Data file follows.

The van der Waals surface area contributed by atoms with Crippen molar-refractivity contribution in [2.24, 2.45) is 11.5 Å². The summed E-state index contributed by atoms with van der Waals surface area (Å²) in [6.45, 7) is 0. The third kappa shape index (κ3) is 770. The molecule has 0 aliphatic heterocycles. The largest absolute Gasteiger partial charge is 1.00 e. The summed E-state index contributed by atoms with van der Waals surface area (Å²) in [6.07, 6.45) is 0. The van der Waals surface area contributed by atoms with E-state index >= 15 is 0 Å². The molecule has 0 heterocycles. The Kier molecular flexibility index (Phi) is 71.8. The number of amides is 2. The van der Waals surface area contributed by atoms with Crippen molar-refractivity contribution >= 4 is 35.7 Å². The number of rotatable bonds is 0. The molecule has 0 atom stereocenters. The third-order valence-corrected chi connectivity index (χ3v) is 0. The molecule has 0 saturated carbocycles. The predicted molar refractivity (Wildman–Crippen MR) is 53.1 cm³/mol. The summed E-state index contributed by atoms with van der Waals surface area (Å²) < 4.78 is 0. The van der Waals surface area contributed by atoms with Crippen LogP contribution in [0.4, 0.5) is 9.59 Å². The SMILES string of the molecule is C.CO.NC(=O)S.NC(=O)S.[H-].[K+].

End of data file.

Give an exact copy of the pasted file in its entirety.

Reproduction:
The van der Waals surface area contributed by atoms with Crippen molar-refractivity contribution in [2.24, 2.45) is 11.5 Å². The summed E-state index contributed by atoms with van der Waals surface area (Å²) in [6.45, 7) is 0. The third kappa shape index (κ3) is 770. The molecule has 0 aliphatic heterocycles. The largest absolute Gasteiger partial charge is 1.00 e. The summed E-state index contributed by atoms with van der Waals surface area (Å²) in [6.07, 6.45) is 0. The van der Waals surface area contributed by atoms with E-state index >= 15 is 0 Å². The molecule has 0 heterocycles. The Kier molecular flexibility index (Phi) is 71.8. The number of amides is 2. The van der Waals surface area contributed by atoms with Crippen molar-refractivity contribution >= 4 is 35.7 Å². The number of rotatable bonds is 0. The molecule has 0 atom stereocenters. The third-order valence-corrected chi connectivity index (χ3v) is 0. The molecule has 0 saturated carbocycles. The predicted molar refractivity (Wildman–Crippen MR) is 53.1 cm³/mol. The summed E-state index contributed by atoms with van der Waals surface area (Å²) < 4.78 is 0. The van der Waals surface area contributed by atoms with Crippen LogP contribution in [0.4, 0.5) is 9.59 Å². The SMILES string of the molecule is C.CO.NC(=O)S.NC(=O)S.[H-].[K+].